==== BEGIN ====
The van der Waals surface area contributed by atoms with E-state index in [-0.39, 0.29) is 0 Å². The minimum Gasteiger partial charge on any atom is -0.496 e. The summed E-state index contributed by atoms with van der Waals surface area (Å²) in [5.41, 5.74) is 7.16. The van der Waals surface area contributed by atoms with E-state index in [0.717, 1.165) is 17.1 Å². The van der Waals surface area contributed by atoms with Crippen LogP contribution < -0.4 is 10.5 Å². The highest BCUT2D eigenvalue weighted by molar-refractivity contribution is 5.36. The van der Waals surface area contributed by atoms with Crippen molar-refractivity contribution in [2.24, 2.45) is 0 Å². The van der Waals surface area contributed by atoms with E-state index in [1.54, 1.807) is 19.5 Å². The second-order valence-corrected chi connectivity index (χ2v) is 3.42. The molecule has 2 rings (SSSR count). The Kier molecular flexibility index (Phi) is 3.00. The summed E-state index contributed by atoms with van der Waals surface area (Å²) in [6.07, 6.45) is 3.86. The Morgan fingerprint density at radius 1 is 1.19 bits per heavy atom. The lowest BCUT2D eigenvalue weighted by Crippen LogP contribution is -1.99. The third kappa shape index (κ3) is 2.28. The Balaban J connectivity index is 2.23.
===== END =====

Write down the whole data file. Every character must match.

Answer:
The van der Waals surface area contributed by atoms with E-state index in [-0.39, 0.29) is 0 Å². The minimum Gasteiger partial charge on any atom is -0.496 e. The summed E-state index contributed by atoms with van der Waals surface area (Å²) in [5.41, 5.74) is 7.16. The van der Waals surface area contributed by atoms with E-state index in [0.717, 1.165) is 17.1 Å². The van der Waals surface area contributed by atoms with Crippen LogP contribution < -0.4 is 10.5 Å². The highest BCUT2D eigenvalue weighted by molar-refractivity contribution is 5.36. The van der Waals surface area contributed by atoms with Crippen molar-refractivity contribution in [2.24, 2.45) is 0 Å². The van der Waals surface area contributed by atoms with E-state index in [1.54, 1.807) is 19.5 Å². The second-order valence-corrected chi connectivity index (χ2v) is 3.42. The molecule has 2 rings (SSSR count). The Kier molecular flexibility index (Phi) is 3.00. The summed E-state index contributed by atoms with van der Waals surface area (Å²) in [6.07, 6.45) is 3.86. The Morgan fingerprint density at radius 1 is 1.19 bits per heavy atom. The lowest BCUT2D eigenvalue weighted by Crippen LogP contribution is -1.99. The third kappa shape index (κ3) is 2.28. The Balaban J connectivity index is 2.23.